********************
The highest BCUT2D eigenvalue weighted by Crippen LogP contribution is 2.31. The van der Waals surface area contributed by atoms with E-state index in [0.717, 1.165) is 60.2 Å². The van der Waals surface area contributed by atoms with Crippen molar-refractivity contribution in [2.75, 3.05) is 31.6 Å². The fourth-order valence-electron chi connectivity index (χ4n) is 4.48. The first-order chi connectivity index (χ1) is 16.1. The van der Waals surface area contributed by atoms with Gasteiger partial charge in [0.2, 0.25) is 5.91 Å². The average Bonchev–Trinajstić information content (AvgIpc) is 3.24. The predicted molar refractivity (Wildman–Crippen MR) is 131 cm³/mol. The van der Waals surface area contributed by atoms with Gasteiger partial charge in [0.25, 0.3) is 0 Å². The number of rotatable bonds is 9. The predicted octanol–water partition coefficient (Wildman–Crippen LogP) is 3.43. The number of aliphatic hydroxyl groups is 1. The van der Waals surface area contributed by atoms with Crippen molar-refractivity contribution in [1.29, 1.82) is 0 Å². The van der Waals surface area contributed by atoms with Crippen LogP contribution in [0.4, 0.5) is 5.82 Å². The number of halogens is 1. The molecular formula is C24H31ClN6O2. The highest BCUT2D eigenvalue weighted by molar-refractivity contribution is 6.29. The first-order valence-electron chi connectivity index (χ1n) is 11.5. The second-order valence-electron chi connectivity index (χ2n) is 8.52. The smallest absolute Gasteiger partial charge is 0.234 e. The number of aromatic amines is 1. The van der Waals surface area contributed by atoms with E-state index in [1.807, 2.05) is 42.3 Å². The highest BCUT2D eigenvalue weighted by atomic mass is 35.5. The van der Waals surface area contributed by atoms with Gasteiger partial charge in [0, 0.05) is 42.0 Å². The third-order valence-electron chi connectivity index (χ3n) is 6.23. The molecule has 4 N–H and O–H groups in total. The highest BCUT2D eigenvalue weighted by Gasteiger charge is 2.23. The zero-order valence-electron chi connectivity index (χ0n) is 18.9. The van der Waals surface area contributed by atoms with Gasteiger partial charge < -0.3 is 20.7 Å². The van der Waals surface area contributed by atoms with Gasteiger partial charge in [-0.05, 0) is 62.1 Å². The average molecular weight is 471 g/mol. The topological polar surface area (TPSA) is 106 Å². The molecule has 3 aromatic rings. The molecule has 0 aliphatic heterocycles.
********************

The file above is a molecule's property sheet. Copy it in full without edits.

The highest BCUT2D eigenvalue weighted by Crippen LogP contribution is 2.31. The van der Waals surface area contributed by atoms with E-state index in [0.717, 1.165) is 60.2 Å². The van der Waals surface area contributed by atoms with Crippen molar-refractivity contribution in [2.75, 3.05) is 31.6 Å². The fourth-order valence-electron chi connectivity index (χ4n) is 4.48. The first-order chi connectivity index (χ1) is 16.1. The van der Waals surface area contributed by atoms with Gasteiger partial charge in [0.2, 0.25) is 5.91 Å². The average Bonchev–Trinajstić information content (AvgIpc) is 3.24. The predicted molar refractivity (Wildman–Crippen MR) is 131 cm³/mol. The van der Waals surface area contributed by atoms with Gasteiger partial charge in [0.25, 0.3) is 0 Å². The number of rotatable bonds is 9. The predicted octanol–water partition coefficient (Wildman–Crippen LogP) is 3.43. The number of aliphatic hydroxyl groups is 1. The van der Waals surface area contributed by atoms with Crippen molar-refractivity contribution in [1.29, 1.82) is 0 Å². The van der Waals surface area contributed by atoms with Crippen LogP contribution in [0.4, 0.5) is 5.82 Å². The number of halogens is 1. The molecular formula is C24H31ClN6O2. The highest BCUT2D eigenvalue weighted by molar-refractivity contribution is 6.29. The first-order valence-electron chi connectivity index (χ1n) is 11.5. The second-order valence-electron chi connectivity index (χ2n) is 8.52. The smallest absolute Gasteiger partial charge is 0.234 e. The number of aromatic amines is 1. The van der Waals surface area contributed by atoms with E-state index in [1.807, 2.05) is 42.3 Å². The highest BCUT2D eigenvalue weighted by atomic mass is 35.5. The van der Waals surface area contributed by atoms with Gasteiger partial charge in [0, 0.05) is 42.0 Å². The third-order valence-electron chi connectivity index (χ3n) is 6.23. The molecule has 4 N–H and O–H groups in total. The highest BCUT2D eigenvalue weighted by Gasteiger charge is 2.23. The zero-order valence-electron chi connectivity index (χ0n) is 18.9. The van der Waals surface area contributed by atoms with Gasteiger partial charge < -0.3 is 20.7 Å². The van der Waals surface area contributed by atoms with Gasteiger partial charge in [-0.05, 0) is 62.1 Å². The average molecular weight is 471 g/mol. The topological polar surface area (TPSA) is 106 Å². The molecule has 3 aromatic rings. The molecule has 0 aliphatic heterocycles.